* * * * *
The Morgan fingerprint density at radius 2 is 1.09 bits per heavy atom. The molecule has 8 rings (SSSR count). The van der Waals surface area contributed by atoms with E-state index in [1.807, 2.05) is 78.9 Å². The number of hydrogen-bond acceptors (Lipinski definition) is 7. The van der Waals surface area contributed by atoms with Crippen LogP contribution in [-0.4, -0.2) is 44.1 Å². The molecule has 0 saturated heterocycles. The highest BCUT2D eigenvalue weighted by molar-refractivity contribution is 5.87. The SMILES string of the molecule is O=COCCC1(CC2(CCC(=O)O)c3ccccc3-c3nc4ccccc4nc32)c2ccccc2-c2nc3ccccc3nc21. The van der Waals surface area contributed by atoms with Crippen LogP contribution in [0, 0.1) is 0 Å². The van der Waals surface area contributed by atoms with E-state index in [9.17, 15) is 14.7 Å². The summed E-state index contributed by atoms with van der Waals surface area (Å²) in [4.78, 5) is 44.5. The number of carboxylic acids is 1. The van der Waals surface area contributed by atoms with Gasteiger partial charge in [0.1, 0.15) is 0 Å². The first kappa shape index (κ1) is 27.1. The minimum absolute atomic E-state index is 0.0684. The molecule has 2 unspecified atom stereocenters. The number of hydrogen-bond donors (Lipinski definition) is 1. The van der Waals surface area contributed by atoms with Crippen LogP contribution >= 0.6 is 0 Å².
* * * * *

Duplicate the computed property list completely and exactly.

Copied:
The Morgan fingerprint density at radius 2 is 1.09 bits per heavy atom. The molecule has 8 rings (SSSR count). The van der Waals surface area contributed by atoms with E-state index in [1.807, 2.05) is 78.9 Å². The number of hydrogen-bond acceptors (Lipinski definition) is 7. The van der Waals surface area contributed by atoms with Crippen LogP contribution in [-0.4, -0.2) is 44.1 Å². The molecule has 0 saturated heterocycles. The highest BCUT2D eigenvalue weighted by molar-refractivity contribution is 5.87. The SMILES string of the molecule is O=COCCC1(CC2(CCC(=O)O)c3ccccc3-c3nc4ccccc4nc32)c2ccccc2-c2nc3ccccc3nc21. The van der Waals surface area contributed by atoms with Crippen LogP contribution in [0, 0.1) is 0 Å². The van der Waals surface area contributed by atoms with E-state index in [9.17, 15) is 14.7 Å². The summed E-state index contributed by atoms with van der Waals surface area (Å²) in [4.78, 5) is 44.5. The number of carboxylic acids is 1. The van der Waals surface area contributed by atoms with Gasteiger partial charge in [0.1, 0.15) is 0 Å². The first kappa shape index (κ1) is 27.1. The minimum absolute atomic E-state index is 0.0684. The molecule has 2 unspecified atom stereocenters. The number of hydrogen-bond donors (Lipinski definition) is 1. The van der Waals surface area contributed by atoms with Crippen LogP contribution >= 0.6 is 0 Å².